That’s what happened to Marquise “Smooth” Hawkins, 26, when he was convicted of a crime that occurred when he was 17 years old. Because of his crime, the system considered Smooth an adult, and sentenced him to 55 years. The judge decided that Smooth would not be fit for society until he was 69 years old — nine years younger than Derek Chauvin will be when he’s up for parole.

Though laws are changing, and Smooth is up to have his sentence reduced significantly because of his young age at the time of the crime, the contrast between his judge who thought nothing of knocking Smooth out of the box for 55 years and Derek Chauvin’s judge, who showed him compassion, is striking.

“The system will work for Derek Chauvin,” said Smooth. “He has a chance to be reformed.”

Smooth, Carl, and myself are only a fraction of the inmates who have received disparate sentences.

Twenty-two years would leave Smooth eligible for parole at age 35. Ten years younger than Derek Chauvin when he committed his crime.

Forty-five in contrast to the age 17. The decision making capabilities are that of a youth and that of an adult.

The reality of systemic racism is this: Derek Chauvin a 45-year-old white cop, gets a chance at freedom when he’s about 60 years old. For a crime he committed midlife. In turn, we as young Black men can’t say that we have the same opportunity as Derek Chauvin.

22 Years and Forever

By Paul Thompson (Greenhaven, New York)

Twenty-two years was the answer to the long-awaited fate of the trusted community protector gone rogue. Forever is how long it took America to hold one of its own tools of oppression accountable for cold-blooded murder.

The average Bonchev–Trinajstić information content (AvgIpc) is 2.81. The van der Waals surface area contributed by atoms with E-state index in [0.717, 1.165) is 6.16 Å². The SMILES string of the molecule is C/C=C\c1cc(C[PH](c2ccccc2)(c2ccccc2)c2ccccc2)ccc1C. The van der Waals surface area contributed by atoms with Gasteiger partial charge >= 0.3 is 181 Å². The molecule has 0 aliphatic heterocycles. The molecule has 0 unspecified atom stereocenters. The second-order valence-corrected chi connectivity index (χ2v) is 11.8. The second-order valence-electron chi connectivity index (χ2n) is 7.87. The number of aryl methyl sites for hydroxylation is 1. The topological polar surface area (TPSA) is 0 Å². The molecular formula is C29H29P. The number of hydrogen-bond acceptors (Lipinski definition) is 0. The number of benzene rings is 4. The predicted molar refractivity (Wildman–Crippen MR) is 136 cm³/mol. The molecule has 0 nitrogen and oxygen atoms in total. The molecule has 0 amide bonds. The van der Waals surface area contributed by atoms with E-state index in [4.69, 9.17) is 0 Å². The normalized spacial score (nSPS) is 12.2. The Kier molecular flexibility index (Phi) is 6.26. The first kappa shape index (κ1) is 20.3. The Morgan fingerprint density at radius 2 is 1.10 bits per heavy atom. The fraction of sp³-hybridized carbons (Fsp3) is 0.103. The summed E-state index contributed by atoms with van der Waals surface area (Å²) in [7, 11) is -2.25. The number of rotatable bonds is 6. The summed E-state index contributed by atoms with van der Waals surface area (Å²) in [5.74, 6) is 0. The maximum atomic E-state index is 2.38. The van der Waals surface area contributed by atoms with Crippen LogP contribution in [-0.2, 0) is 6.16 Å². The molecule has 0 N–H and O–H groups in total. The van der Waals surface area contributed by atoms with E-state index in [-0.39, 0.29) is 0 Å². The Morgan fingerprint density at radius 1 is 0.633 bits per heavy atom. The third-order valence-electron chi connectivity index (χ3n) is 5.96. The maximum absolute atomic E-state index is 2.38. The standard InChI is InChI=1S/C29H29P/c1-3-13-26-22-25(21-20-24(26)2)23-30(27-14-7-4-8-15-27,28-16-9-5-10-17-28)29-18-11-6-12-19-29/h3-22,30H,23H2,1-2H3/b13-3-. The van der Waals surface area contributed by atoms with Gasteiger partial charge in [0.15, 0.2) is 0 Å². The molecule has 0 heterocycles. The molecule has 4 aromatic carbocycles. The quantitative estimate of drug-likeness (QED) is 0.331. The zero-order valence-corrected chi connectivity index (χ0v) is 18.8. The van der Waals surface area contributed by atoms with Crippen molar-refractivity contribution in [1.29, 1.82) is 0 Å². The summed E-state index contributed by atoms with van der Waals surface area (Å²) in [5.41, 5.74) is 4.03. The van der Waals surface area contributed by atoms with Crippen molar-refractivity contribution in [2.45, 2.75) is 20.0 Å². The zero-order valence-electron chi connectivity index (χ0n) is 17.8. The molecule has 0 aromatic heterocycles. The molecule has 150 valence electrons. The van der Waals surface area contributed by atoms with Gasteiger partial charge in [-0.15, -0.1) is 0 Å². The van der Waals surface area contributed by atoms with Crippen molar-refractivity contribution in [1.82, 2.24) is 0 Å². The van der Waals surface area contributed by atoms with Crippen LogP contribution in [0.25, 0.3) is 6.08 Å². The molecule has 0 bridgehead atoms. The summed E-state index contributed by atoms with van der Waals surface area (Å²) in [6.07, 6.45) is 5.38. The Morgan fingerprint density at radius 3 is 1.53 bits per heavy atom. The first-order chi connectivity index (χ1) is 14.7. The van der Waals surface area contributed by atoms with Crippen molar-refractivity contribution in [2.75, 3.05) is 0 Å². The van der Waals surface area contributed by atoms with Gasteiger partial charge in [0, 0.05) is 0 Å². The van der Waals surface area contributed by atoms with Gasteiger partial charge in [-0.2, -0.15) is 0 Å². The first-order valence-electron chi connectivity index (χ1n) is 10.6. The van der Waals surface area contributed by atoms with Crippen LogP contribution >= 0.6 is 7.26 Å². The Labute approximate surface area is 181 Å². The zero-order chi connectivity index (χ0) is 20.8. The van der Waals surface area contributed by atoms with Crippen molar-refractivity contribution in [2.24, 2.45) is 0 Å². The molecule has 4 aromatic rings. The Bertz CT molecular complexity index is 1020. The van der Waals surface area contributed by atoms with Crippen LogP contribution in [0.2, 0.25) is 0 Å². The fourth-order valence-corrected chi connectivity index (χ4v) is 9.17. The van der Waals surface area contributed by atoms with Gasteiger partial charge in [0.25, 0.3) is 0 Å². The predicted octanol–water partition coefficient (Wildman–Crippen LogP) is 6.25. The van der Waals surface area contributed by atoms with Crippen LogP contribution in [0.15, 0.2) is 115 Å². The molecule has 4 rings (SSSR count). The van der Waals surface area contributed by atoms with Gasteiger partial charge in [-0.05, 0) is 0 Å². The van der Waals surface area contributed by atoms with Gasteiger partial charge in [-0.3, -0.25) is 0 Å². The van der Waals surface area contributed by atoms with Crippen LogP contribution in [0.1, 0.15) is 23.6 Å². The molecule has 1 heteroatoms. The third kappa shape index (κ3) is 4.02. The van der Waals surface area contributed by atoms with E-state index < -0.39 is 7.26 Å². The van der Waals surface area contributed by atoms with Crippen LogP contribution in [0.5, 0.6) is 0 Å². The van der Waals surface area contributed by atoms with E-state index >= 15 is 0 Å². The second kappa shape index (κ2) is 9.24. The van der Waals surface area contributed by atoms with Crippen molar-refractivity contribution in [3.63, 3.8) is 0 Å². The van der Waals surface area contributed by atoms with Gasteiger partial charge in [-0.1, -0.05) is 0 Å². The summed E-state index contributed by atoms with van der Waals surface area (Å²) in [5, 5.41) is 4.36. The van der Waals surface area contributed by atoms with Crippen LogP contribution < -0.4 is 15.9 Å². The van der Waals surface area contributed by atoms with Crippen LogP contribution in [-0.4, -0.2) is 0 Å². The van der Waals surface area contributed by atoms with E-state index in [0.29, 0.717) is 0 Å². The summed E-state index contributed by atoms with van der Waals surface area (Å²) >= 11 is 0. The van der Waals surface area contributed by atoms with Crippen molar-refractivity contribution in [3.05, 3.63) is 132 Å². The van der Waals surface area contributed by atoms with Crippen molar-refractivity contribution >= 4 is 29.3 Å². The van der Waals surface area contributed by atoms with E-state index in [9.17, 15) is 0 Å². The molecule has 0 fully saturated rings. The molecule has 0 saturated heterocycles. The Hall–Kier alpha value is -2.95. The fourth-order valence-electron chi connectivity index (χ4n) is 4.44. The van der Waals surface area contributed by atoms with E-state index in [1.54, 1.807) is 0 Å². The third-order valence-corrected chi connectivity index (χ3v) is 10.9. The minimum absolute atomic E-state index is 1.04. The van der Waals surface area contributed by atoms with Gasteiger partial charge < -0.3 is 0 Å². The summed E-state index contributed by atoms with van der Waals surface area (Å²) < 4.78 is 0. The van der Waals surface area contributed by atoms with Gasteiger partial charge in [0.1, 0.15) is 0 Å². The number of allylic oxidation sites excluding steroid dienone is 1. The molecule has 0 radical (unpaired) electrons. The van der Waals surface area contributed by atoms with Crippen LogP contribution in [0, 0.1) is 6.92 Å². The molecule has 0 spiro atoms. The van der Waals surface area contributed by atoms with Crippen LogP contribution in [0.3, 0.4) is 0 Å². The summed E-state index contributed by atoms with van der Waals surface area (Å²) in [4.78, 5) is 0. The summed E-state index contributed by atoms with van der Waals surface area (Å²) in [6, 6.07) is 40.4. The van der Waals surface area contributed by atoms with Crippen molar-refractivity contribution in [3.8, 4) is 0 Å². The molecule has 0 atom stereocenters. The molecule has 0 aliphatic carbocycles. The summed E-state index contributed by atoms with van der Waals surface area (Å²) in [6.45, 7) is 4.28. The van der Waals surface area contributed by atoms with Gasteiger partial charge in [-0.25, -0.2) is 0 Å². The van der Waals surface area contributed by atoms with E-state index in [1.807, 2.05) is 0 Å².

In the famous words of Malcolm X, “The chickens have come home to roost!” The judge laid out his thought process in a 22-page decision, the families of both parties spoke and it was over. According to the Associated Press, Chauvin’s sentence was the longest sentence handed down to a police officer for killing a civilian. It symbolized a check on years of structural racism and oppression from those charged with protecting us.

Judge Cahill dealt Chauvin his fate.

Chauvin was someone who might have testified in Judge Cahill’s courtroom at some point and treated as a trusted witness. Chauvin’s words would have been used as the evidence to put a citizen in prison for life.

“What is justice and what is its purpose? Did justice start when Chauvin was indicted and placed in handcuffs? Did it end when he was delivered to the state corrections department to start his bid?

Paul Thompson

Now, he was speaking up to save himself from a system he represented. So in a sense the system was being sentenced. Every senseless and unjust killing at the hands of law enforcement from Eleanor Bumpers to George Floyd was represented in Chauvin sentencing.

Those were my thoughts before the sentence was handed down, but as I listened to my fellow comrades, neighbors, overseers and people I rarely associate with, I had to rethink my position.

The first thing I asked myself was: what is justice and what is its purpose? Did justice start when Chauvin was indicted and placed in handcuffs? Did it end when he was delivered to the state corrections department to start his bid?

I once believed justice started when the person who committed the crime realized that what he did was wrong, accepted the punishment and used his sentence to correct the very character that brought them to prison. But Floyd’s murder requires us all to think about what true justice really looks like.

At its core, society’s solution of putting a person in prison to rot is vengeance, not justice. My impression is that Officer Chauvin and others like him who kill, allegedly, in the line of duty believe they’re just doing their job. Was Chauvin just doing his job? Will Chauvin ever feel remorse for his actions or will he feel like a scapegoat for a society that is trying to transition away from the systemic racism of the past he represented so willingly?